Prior to moving to LA, I asked my Facebook and Twitter family for some American literary recommendations. An ex-colleague of mine suggested I read Jonathan Franzen’s The Corrections, and so when I happened upon a copy in my local bookshop in Bondi I quickly added it to my LA reading pile.
A tale fraught with familial tension, The Corrections follows the Lamberts – mother Enid, husband Albert – who is losing his mind to Parkinsons and contemplating suicide – and their three grown children; Gary, Chip and Denise, who are all facing mid-life crises of their own.
Told through the eyes of each of the five family members, we learn that the Lamberts are both a highly dysfunctional, yet achingly monotonous family hailing from middle-class midwestern suburbia. The eldest child, Gary, is a banker living in Philadelphia and struggling with a depression he refuses to acknowledge to the detriment of what seems to be a picture perfect marriage on the surface. Chip, the middle child, is sacked from his position at a prestigious college for having an affair with a student, while youngest child, Denise, is a master chef who, with the help of her boss, creates an extremely high end restaurant in Philadelphia but loses it all when she her affairs with her bosses’ wife and then her boss are unveiled.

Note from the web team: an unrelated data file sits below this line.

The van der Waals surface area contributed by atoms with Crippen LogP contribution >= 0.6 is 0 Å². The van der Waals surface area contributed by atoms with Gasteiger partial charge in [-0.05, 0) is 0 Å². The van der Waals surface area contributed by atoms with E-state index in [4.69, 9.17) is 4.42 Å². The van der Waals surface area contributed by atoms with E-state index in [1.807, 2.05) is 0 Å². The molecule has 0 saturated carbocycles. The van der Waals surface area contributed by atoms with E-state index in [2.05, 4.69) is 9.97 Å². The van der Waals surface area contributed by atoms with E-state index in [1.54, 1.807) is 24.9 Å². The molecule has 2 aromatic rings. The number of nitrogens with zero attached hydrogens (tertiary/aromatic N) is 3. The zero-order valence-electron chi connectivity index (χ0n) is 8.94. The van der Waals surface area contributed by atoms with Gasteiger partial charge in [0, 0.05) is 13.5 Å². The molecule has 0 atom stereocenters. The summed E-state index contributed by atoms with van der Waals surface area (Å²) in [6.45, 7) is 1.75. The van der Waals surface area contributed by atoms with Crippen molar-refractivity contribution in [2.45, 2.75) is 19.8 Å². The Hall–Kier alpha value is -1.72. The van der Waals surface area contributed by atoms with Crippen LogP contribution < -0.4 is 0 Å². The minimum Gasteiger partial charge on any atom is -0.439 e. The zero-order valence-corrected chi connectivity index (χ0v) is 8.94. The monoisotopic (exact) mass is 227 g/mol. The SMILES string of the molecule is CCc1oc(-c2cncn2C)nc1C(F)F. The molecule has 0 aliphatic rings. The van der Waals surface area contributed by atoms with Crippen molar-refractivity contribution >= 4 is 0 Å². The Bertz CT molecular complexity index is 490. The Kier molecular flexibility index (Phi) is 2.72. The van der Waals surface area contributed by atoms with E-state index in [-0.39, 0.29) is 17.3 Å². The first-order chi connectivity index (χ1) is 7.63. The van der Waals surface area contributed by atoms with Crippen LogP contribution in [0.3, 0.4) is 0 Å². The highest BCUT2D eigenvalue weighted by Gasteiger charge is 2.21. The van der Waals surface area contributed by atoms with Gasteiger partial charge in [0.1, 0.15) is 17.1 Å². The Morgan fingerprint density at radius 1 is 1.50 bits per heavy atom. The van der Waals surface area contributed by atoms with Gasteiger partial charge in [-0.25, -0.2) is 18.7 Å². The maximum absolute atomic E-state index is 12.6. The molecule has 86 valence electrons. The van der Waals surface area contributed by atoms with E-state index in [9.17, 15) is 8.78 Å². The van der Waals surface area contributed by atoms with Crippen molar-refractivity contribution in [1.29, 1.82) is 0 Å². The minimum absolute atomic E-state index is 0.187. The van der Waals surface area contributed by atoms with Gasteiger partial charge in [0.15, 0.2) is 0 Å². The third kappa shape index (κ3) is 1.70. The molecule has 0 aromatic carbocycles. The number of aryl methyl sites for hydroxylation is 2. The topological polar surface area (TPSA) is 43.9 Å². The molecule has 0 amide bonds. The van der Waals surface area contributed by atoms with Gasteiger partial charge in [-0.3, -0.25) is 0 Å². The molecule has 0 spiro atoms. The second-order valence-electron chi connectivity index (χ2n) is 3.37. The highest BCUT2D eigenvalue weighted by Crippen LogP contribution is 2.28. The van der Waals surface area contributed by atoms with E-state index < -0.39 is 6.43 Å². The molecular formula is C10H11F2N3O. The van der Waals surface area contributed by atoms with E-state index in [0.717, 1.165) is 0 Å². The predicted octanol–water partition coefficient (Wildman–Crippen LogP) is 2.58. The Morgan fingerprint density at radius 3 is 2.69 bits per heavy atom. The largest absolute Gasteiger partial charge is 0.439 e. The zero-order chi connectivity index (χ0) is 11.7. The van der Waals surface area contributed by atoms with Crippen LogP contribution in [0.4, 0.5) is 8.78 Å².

The focus of much of The Corrections is Enid’s longing to have one last Christmas with her children at the family home, before her husband’s illness forces them to downsize and relocate; a move she is desperate to avoid. The children are forced to confront demons of the past and long-buried hurts to grant their mother’s final festive wish, and suffice it to say the coming together of the Lambert’s is not without drama.
A tale that is rife with simmering tensions, The Corrections is a brilliantly written and hugely relatable story that perfectly depicts both the mundane and the maddening complexities of every day family life.
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